# Help with 1 step in proof of d/dx sin x = cos x

1. Feb 23, 2012

### RUMarine

I understand everything in the proof except the last step I have written here. What comes after, I understand.

How is it that the cosine and sine are able to be factored out of the fraction? That one step gets me. I was never too good with my trig, and have finally gotten a decent grasp of it, but this one befuddles me.

Prove: $\frac{d}{dx}[sin (x)] = cos (x)$

$\frac{d}{dx}[sin (x)] = \lim_{\Delta x \to 0}\frac{sin (x) cos (\Delta x) + cos (x) sin (\Delta x) - sin (x)}{\Delta x}$

$= \lim_{\Delta x \to 0}\frac{cos(x) sin (\Delta x) - (sin (x)) (1- cos(\Delta x))}{\Delta x}$

$= \lim_{\Delta x \to 0} \Bigg(cos(x) \frac {sin (\Delta x)} {\Delta x} - sin(x) \frac {(1-cos(\Delta x)} {\Delta x}\Bigg)$

2. Feb 23, 2012

### HallsofIvy

I'm not clear what your question is! Obviously we can factor sin(x) and cos(x) as done here because there is a factor of sin(x) and cos(x) in the appropriate terms. The reason we want to do that is to get the limits $\lim_{\Delta x\to 0} sin(\Delta x)/\Delta x$ and $\lim_{\Delta x\to 0} (1- cos(\Delta x)/\Delta x$ which are limits you already know.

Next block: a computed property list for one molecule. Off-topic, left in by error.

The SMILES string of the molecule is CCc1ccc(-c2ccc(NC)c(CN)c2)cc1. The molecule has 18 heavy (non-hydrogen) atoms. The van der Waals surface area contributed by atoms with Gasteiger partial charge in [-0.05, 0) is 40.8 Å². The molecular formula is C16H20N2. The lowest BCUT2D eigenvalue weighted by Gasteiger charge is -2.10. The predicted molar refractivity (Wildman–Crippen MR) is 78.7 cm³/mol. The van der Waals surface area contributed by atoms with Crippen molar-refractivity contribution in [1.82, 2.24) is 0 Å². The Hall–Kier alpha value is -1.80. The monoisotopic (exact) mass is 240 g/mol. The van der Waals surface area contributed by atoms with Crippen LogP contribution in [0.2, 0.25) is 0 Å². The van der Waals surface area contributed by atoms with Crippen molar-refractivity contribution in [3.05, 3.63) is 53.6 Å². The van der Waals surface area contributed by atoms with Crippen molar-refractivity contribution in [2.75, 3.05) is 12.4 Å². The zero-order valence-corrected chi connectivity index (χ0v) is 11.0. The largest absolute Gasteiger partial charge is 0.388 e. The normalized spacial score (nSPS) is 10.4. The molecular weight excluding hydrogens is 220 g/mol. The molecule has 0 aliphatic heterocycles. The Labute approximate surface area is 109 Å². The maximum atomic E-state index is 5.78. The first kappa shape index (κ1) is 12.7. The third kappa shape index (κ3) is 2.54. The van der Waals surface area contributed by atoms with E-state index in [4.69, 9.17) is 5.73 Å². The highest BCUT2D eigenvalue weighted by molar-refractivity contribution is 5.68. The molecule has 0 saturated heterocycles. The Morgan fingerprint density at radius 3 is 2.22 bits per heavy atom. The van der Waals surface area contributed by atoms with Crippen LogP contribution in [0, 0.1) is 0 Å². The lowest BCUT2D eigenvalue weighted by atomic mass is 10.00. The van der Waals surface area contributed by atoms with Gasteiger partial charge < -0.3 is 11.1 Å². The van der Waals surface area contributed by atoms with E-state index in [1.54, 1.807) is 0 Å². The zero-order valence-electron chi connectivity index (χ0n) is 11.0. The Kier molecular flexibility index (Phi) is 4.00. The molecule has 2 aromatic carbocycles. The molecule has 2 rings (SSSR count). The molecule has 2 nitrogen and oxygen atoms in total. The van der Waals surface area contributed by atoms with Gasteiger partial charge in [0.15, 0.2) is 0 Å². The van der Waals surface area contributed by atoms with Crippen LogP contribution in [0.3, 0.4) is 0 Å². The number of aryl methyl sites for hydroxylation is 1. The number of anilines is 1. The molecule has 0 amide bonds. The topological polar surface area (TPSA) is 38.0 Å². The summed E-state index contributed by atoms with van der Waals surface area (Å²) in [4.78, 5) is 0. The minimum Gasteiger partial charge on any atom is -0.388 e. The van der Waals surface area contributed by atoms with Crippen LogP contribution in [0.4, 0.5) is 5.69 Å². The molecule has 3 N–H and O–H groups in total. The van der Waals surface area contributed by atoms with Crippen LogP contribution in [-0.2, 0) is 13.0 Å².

3. Feb 23, 2012

### RUMarine

I know it sounds like a stupid question. Mixing trig into calc usually breaks my algebraic intuitions.

I just don't get how cos (x) and sin(x) get factored out in the last step. I tried watching videos from MIT OCW and youtube where the proof is demonstrated, but they always just write it out. This is just one of those things that is getting me.

I'd rather understand it, because it seems I am missing one of those building blocks that I should have known.

4. Feb 23, 2012

### Unit

Is it true that (ab + cd)/e = ab/e + cd/e = a(b/e) + c(d/e)?

5. Feb 23, 2012

### RUMarine

Ah yes! That makes sense now.

Thank you.